“Offerings” is an installation that combines traditions from my childhood in Sicily with American culture, which I adopted as a young adult and have grown into. I was inspired by the Sicilian feasts that are held annually to celebrate Saint Joseph. During these feasts, ordinary people share their homes with others, allowing their private, intimate spaces to become public.
This project was a way for me to reflect on what it means to remember, and what it means to be close and distant simultaneously. I built a 16 × 4 foot table with two friends. My intent was for the table to fit the dimensions of the gallery and to ensure there was a tangible distance between the table settings at each end. The table holds casts of body parts I created using various foods and organic materials. The casts are interspersed with objects I made or collected.
During the past few years, I have explored materials that change and age, as well as the role food can play in art. Many people are represented in this work through objects, some symbolically, and others directly. For example, my father’s hands cast in cough drops symbolize him and the emphysema he has struggled with for many years.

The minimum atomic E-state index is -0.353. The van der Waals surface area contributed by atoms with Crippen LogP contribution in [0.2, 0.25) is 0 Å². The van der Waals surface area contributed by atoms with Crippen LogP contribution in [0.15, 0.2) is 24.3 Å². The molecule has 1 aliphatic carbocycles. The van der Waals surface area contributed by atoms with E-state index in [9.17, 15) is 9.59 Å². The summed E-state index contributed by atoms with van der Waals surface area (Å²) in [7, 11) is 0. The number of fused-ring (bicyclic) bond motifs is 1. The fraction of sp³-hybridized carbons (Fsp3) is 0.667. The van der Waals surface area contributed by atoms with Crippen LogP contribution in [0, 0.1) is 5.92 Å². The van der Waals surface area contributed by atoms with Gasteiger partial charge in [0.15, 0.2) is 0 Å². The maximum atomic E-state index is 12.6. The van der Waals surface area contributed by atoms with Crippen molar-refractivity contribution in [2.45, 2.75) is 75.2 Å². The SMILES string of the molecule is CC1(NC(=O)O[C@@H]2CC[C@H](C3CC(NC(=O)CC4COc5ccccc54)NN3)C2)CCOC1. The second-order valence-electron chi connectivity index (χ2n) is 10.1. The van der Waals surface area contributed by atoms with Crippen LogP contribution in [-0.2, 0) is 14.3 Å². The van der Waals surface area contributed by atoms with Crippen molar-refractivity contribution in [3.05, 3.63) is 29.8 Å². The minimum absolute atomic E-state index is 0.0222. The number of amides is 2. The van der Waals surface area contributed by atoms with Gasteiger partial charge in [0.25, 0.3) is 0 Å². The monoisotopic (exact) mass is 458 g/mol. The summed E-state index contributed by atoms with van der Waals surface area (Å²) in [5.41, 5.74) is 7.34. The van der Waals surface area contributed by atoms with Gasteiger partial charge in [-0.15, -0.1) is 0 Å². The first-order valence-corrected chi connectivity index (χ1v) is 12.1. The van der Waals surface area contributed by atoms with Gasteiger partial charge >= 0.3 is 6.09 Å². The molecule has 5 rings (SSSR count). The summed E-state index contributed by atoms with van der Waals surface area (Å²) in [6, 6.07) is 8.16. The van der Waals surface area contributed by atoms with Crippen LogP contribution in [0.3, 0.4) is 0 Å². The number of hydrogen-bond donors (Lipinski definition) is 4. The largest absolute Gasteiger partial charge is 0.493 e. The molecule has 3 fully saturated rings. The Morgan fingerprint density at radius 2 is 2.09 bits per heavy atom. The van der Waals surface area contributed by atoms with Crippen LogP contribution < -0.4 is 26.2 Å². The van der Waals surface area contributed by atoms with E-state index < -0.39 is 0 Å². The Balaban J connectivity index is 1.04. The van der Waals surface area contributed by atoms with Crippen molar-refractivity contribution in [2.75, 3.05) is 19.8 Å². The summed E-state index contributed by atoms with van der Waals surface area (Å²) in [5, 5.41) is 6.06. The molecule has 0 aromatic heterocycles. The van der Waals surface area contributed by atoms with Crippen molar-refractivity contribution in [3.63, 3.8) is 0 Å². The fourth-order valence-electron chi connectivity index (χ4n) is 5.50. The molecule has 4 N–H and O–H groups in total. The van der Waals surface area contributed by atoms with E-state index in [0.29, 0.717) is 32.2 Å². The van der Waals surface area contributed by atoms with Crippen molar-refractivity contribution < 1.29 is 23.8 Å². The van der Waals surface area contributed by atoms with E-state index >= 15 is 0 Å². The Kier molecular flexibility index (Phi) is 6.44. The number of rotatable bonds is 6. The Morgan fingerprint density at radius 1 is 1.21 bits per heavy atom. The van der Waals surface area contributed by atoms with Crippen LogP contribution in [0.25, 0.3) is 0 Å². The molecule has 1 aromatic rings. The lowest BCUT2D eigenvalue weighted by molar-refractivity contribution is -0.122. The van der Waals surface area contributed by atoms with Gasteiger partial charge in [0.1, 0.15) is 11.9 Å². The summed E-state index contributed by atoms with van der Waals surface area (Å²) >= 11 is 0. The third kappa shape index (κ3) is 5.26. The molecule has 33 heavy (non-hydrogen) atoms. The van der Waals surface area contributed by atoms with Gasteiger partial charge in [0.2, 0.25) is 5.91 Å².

COVID-19 changed the way I intended to present this work and its concept. Decisions were made quickly in response to the spread of the virus, and I realized I had to say goodbye to the physical Mason Gross community a lot sooner than I had wanted to. I spent my last 2 days on campus collecting objects I found throughout the buildings. These found objects became stand-ins for the moments I would miss and were placed on the table. The installation has taken on a new importance and weight because of them.
The work is presented in two videos. The first video refers to a performance that never happened because of the lockdown. The second video shows the aging and erosion of the materials, which continues at the Livingston Arts Building still, without anyone observing it.
Maps is a small series of videos where I continue my interested in chemical processes and reactions. They were made at home during the current lockdown and are a direct response to the current times.